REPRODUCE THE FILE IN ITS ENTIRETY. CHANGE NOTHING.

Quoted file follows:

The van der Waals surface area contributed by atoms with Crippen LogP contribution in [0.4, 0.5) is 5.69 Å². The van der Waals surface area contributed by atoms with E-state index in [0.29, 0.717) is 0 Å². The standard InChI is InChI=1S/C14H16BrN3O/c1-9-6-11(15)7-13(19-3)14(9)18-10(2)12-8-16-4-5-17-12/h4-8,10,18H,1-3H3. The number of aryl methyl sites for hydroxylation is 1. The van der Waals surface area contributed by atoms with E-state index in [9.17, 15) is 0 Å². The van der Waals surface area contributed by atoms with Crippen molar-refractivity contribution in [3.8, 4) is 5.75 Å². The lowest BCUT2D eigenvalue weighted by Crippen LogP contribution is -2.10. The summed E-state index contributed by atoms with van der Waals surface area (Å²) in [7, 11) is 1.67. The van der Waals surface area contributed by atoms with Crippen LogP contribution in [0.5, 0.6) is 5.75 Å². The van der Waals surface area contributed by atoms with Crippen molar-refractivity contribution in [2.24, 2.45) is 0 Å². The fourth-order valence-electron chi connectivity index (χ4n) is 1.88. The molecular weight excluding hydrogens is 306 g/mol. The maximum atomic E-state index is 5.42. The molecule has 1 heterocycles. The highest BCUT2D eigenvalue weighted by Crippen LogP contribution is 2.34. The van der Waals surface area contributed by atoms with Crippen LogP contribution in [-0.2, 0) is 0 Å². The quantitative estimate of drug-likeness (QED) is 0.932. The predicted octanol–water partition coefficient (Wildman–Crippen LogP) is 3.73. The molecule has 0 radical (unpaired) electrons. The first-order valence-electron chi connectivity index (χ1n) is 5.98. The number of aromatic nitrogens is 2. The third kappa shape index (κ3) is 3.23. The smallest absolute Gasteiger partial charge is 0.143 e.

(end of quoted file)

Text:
The van der Waals surface area contributed by atoms with Crippen LogP contribution in [0.4, 0.5) is 5.69 Å². The van der Waals surface area contributed by atoms with E-state index in [0.29, 0.717) is 0 Å². The standard InChI is InChI=1S/C14H16BrN3O/c1-9-6-11(15)7-13(19-3)14(9)18-10(2)12-8-16-4-5-17-12/h4-8,10,18H,1-3H3. The number of aryl methyl sites for hydroxylation is 1. The van der Waals surface area contributed by atoms with E-state index in [9.17, 15) is 0 Å². The van der Waals surface area contributed by atoms with Crippen molar-refractivity contribution in [3.8, 4) is 5.75 Å². The lowest BCUT2D eigenvalue weighted by Crippen LogP contribution is -2.10. The summed E-state index contributed by atoms with van der Waals surface area (Å²) in [7, 11) is 1.67. The van der Waals surface area contributed by atoms with Crippen LogP contribution in [0.5, 0.6) is 5.75 Å². The van der Waals surface area contributed by atoms with Crippen molar-refractivity contribution in [2.24, 2.45) is 0 Å². The fourth-order valence-electron chi connectivity index (χ4n) is 1.88. The molecular weight excluding hydrogens is 306 g/mol. The maximum atomic E-state index is 5.42. The molecule has 1 heterocycles. The highest BCUT2D eigenvalue weighted by Crippen LogP contribution is 2.34. The van der Waals surface area contributed by atoms with Crippen LogP contribution in [-0.2, 0) is 0 Å². The quantitative estimate of drug-likeness (QED) is 0.932. The predicted octanol–water partition coefficient (Wildman–Crippen LogP) is 3.73. The molecule has 0 radical (unpaired) electrons. The first-order valence-electron chi connectivity index (χ1n) is 5.98. The number of aromatic nitrogens is 2. The third kappa shape index (κ3) is 3.23. The smallest absolute Gasteiger partial charge is 0.143 e.